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August 2010, July 2023

The Great Northern Plains meets a vast wilderness.

Most citizens of my country, the United States, have never heard of Saskatchewan. Along the northern US border, where I've lived for years, people may have heard of it, but most Montanans have never visited. All the better. Because this overlooked land in the center of North American has some great secrets.

The fields of the south, in summer, are gorgeous carpets of rapeseed, stretching yellow into massive skies that brew severe storms all summer. Farther north are the endless forests and lakes that compose one of my favorite wilderness areas in North America. The ancient forests, largely untouched, are home to more lakes, rivers and streams than anyone could see in several lifetimes. Huge, irregular lakes are linked by scenic rapids, with countless shoreline campsites on smooth rocks. 

The first time I went to Saskatchewan was a roadtrip through the southern farms and cities. I heard stories about the legendary landscapes of the north, but it took me over a decade to get back.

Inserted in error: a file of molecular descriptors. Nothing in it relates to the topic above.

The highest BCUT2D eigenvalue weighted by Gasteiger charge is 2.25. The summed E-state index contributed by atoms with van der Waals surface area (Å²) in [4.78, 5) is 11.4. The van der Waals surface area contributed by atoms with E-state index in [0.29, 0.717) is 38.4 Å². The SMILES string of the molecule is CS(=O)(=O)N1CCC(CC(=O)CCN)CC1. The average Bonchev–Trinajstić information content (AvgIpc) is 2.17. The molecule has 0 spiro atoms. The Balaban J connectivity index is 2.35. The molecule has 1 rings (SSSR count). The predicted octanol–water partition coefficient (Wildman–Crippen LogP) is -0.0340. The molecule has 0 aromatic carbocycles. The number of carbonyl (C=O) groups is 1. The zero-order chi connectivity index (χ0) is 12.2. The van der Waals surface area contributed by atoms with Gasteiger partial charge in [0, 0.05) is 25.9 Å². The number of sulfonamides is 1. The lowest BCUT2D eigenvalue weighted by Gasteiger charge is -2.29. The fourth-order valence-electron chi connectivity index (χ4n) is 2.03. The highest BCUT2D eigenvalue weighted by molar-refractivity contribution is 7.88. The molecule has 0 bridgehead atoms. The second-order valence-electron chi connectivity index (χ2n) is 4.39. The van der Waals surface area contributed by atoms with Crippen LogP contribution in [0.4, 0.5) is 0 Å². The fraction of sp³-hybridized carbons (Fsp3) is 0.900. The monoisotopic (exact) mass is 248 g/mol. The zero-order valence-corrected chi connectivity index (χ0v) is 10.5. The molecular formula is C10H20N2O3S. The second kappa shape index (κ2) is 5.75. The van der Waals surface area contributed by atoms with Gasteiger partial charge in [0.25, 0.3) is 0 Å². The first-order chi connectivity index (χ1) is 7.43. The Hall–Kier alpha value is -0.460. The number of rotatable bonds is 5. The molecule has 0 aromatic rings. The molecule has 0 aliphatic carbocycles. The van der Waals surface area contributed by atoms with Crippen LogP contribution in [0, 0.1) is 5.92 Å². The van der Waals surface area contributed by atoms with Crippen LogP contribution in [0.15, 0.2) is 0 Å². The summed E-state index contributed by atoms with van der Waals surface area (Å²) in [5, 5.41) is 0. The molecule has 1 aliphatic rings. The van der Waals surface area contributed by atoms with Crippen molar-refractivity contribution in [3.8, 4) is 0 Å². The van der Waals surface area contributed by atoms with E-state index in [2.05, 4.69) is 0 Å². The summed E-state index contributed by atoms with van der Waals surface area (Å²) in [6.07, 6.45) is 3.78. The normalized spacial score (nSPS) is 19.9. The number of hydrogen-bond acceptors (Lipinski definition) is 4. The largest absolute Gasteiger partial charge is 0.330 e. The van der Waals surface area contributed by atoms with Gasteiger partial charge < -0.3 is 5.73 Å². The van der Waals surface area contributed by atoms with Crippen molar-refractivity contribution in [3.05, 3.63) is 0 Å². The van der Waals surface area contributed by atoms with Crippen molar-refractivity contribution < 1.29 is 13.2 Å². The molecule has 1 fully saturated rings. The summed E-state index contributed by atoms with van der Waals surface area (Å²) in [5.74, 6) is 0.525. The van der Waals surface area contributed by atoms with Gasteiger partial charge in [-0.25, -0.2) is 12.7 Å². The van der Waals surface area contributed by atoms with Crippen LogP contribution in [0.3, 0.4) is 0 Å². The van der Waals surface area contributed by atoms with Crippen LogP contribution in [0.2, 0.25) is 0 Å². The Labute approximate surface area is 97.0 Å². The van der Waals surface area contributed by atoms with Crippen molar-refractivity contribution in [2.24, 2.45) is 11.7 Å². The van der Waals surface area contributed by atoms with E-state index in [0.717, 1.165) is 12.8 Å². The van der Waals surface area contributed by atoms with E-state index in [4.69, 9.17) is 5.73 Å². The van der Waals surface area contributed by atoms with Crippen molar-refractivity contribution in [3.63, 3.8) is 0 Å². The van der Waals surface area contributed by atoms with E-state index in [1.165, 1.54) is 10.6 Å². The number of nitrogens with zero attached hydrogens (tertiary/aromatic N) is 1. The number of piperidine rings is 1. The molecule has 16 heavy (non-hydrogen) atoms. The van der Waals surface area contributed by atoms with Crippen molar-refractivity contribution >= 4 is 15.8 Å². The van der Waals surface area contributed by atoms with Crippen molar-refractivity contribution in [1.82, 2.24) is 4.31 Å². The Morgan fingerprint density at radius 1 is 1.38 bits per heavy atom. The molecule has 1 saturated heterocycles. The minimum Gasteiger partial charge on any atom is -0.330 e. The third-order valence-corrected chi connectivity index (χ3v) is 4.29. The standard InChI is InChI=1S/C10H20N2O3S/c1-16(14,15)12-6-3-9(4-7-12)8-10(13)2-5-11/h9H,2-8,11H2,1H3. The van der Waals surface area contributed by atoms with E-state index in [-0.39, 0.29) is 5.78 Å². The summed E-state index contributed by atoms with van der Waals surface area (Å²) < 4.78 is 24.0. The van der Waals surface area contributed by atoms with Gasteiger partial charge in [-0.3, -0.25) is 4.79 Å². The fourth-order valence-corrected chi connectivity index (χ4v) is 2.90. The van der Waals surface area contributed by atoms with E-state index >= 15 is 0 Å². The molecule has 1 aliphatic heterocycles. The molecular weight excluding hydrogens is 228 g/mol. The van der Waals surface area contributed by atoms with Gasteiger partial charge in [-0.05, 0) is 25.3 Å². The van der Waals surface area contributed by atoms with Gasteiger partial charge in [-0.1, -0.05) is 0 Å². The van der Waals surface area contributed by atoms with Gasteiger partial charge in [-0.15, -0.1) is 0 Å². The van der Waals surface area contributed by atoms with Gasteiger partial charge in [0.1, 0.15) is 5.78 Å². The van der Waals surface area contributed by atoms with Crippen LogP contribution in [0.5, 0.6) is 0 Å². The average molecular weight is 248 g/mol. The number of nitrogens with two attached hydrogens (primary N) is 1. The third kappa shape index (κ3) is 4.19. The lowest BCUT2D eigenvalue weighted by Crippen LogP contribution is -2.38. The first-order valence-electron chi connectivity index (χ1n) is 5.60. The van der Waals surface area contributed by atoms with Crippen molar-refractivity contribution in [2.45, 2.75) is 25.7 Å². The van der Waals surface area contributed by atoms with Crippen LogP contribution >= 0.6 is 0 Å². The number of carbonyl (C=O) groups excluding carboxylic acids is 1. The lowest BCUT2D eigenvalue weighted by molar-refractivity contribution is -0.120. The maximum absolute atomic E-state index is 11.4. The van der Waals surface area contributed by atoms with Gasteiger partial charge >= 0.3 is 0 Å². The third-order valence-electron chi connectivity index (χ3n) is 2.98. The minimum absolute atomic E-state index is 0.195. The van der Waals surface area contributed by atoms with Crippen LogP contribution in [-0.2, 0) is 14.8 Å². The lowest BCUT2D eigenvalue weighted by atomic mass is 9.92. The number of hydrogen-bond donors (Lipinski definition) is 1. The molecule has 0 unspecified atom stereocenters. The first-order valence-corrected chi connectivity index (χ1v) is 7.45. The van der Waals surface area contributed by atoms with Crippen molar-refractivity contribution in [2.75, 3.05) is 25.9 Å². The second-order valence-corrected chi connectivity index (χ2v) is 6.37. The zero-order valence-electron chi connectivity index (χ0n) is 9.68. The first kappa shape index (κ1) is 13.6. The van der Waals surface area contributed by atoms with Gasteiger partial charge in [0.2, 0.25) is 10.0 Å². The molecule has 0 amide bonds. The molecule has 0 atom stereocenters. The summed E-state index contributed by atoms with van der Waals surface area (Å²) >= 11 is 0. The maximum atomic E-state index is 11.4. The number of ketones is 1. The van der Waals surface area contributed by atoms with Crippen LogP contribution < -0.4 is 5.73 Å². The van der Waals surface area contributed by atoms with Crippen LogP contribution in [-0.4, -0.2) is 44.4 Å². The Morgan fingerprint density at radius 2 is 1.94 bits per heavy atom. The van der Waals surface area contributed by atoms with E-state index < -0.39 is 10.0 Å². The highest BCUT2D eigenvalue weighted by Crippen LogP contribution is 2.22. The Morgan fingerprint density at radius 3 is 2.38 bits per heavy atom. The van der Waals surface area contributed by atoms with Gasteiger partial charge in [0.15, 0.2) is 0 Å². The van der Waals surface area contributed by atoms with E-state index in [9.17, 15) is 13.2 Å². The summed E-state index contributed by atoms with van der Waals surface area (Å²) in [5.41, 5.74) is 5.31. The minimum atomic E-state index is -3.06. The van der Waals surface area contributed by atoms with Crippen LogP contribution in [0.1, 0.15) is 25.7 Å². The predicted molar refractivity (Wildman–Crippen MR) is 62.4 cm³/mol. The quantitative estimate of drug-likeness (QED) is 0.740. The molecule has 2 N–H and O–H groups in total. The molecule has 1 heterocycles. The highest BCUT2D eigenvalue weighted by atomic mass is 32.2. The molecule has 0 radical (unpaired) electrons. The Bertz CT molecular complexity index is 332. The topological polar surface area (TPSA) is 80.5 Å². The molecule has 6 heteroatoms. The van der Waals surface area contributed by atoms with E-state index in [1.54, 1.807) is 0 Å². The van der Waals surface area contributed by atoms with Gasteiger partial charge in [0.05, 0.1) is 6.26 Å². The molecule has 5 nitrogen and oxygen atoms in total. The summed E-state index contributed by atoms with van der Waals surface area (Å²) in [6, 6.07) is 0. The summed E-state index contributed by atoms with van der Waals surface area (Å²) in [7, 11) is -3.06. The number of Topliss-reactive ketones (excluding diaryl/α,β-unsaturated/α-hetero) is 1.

When we finally returned, armed with expedition packrafts and camping gear, we spent an incredible week in midsummer in the waterways-style wilderness of the north, around Air Ronge, paddling, camping, and running big rapids on a remote series of rivers and lakes. We were awed by the perfection of this mostly unknown wilderness.

With so many other wildernesses throughout North America, it's a hard sell to choose to visit a land that no one ventures to, without mountains - with few, if any, scripted adventures as in western North America. But if you're an adventurous, DIY canoeist or packrafter, Saskatchewan is a veritable paradise that promises to not disappoint. Just bring bug spray. And a thermacell. And a mosquito net...

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